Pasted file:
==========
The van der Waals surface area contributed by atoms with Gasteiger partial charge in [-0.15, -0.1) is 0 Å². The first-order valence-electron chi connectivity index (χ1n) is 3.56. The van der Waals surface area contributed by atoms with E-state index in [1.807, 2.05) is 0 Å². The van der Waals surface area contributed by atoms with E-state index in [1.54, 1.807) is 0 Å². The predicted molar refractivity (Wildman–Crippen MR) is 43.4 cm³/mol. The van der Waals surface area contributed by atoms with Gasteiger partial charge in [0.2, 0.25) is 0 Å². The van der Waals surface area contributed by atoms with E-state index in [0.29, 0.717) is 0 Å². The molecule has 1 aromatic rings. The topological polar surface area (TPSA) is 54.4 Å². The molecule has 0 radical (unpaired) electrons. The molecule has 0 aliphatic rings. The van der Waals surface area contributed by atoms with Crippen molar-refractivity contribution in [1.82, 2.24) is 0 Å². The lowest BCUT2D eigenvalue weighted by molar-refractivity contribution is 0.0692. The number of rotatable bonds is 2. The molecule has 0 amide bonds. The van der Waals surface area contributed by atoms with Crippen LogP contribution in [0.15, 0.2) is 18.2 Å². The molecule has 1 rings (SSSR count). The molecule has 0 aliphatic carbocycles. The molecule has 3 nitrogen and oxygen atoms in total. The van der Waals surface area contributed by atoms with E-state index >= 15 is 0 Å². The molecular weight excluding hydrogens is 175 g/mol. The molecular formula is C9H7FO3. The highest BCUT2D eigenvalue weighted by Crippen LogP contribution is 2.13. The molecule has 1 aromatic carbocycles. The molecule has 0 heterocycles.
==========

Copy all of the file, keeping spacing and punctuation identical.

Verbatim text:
The van der Waals surface area contributed by atoms with Gasteiger partial charge in [-0.15, -0.1) is 0 Å². The first-order valence-electron chi connectivity index (χ1n) is 3.56. The van der Waals surface area contributed by atoms with E-state index in [1.807, 2.05) is 0 Å². The van der Waals surface area contributed by atoms with E-state index in [1.54, 1.807) is 0 Å². The predicted molar refractivity (Wildman–Crippen MR) is 43.4 cm³/mol. The van der Waals surface area contributed by atoms with Gasteiger partial charge in [0.2, 0.25) is 0 Å². The van der Waals surface area contributed by atoms with E-state index in [0.29, 0.717) is 0 Å². The molecule has 1 aromatic rings. The topological polar surface area (TPSA) is 54.4 Å². The molecule has 0 radical (unpaired) electrons. The molecule has 0 aliphatic rings. The van der Waals surface area contributed by atoms with Crippen molar-refractivity contribution in [1.82, 2.24) is 0 Å². The lowest BCUT2D eigenvalue weighted by molar-refractivity contribution is 0.0692. The number of rotatable bonds is 2. The molecule has 0 amide bonds. The van der Waals surface area contributed by atoms with Crippen LogP contribution in [0.15, 0.2) is 18.2 Å². The molecule has 1 rings (SSSR count). The molecule has 0 aliphatic carbocycles. The molecule has 3 nitrogen and oxygen atoms in total. The van der Waals surface area contributed by atoms with E-state index >= 15 is 0 Å². The molecular weight excluding hydrogens is 175 g/mol. The molecular formula is C9H7FO3. The highest BCUT2D eigenvalue weighted by Crippen LogP contribution is 2.13. The molecule has 1 aromatic carbocycles. The molecule has 0 heterocycles.